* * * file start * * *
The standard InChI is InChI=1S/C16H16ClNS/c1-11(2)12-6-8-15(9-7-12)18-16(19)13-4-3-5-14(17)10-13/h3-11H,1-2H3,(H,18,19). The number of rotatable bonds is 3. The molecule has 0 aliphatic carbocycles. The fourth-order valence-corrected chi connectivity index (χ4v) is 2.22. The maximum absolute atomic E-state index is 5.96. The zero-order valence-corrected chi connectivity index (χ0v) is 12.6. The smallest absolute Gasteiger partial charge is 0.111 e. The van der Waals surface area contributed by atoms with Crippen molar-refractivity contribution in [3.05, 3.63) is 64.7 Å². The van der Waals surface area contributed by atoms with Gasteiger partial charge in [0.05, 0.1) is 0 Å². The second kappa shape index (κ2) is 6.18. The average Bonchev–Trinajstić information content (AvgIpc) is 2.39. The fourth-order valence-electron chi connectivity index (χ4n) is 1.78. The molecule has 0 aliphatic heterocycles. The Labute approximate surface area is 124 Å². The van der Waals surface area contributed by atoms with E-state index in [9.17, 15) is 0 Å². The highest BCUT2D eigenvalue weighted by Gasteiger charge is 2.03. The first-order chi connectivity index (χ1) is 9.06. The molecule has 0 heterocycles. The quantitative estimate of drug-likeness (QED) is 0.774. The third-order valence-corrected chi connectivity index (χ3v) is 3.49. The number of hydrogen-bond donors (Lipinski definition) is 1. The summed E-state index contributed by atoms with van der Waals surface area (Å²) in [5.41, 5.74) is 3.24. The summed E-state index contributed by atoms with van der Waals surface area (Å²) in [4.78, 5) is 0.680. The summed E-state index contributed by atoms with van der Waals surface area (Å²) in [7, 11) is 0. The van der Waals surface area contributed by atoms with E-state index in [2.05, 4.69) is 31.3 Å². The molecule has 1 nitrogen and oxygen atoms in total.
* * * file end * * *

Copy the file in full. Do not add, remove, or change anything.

The standard InChI is InChI=1S/C16H16ClNS/c1-11(2)12-6-8-15(9-7-12)18-16(19)13-4-3-5-14(17)10-13/h3-11H,1-2H3,(H,18,19). The number of rotatable bonds is 3. The molecule has 0 aliphatic carbocycles. The fourth-order valence-corrected chi connectivity index (χ4v) is 2.22. The maximum absolute atomic E-state index is 5.96. The zero-order valence-corrected chi connectivity index (χ0v) is 12.6. The smallest absolute Gasteiger partial charge is 0.111 e. The van der Waals surface area contributed by atoms with Crippen molar-refractivity contribution in [3.05, 3.63) is 64.7 Å². The van der Waals surface area contributed by atoms with Gasteiger partial charge in [0.05, 0.1) is 0 Å². The second kappa shape index (κ2) is 6.18. The average Bonchev–Trinajstić information content (AvgIpc) is 2.39. The fourth-order valence-electron chi connectivity index (χ4n) is 1.78. The molecule has 0 aliphatic heterocycles. The Labute approximate surface area is 124 Å². The van der Waals surface area contributed by atoms with E-state index in [9.17, 15) is 0 Å². The highest BCUT2D eigenvalue weighted by Gasteiger charge is 2.03. The first-order chi connectivity index (χ1) is 9.06. The molecule has 0 heterocycles. The quantitative estimate of drug-likeness (QED) is 0.774. The third-order valence-corrected chi connectivity index (χ3v) is 3.49. The number of hydrogen-bond donors (Lipinski definition) is 1. The summed E-state index contributed by atoms with van der Waals surface area (Å²) in [5.41, 5.74) is 3.24. The summed E-state index contributed by atoms with van der Waals surface area (Å²) in [4.78, 5) is 0.680. The summed E-state index contributed by atoms with van der Waals surface area (Å²) in [7, 11) is 0. The van der Waals surface area contributed by atoms with E-state index in [2.05, 4.69) is 31.3 Å². The molecule has 1 nitrogen and oxygen atoms in total.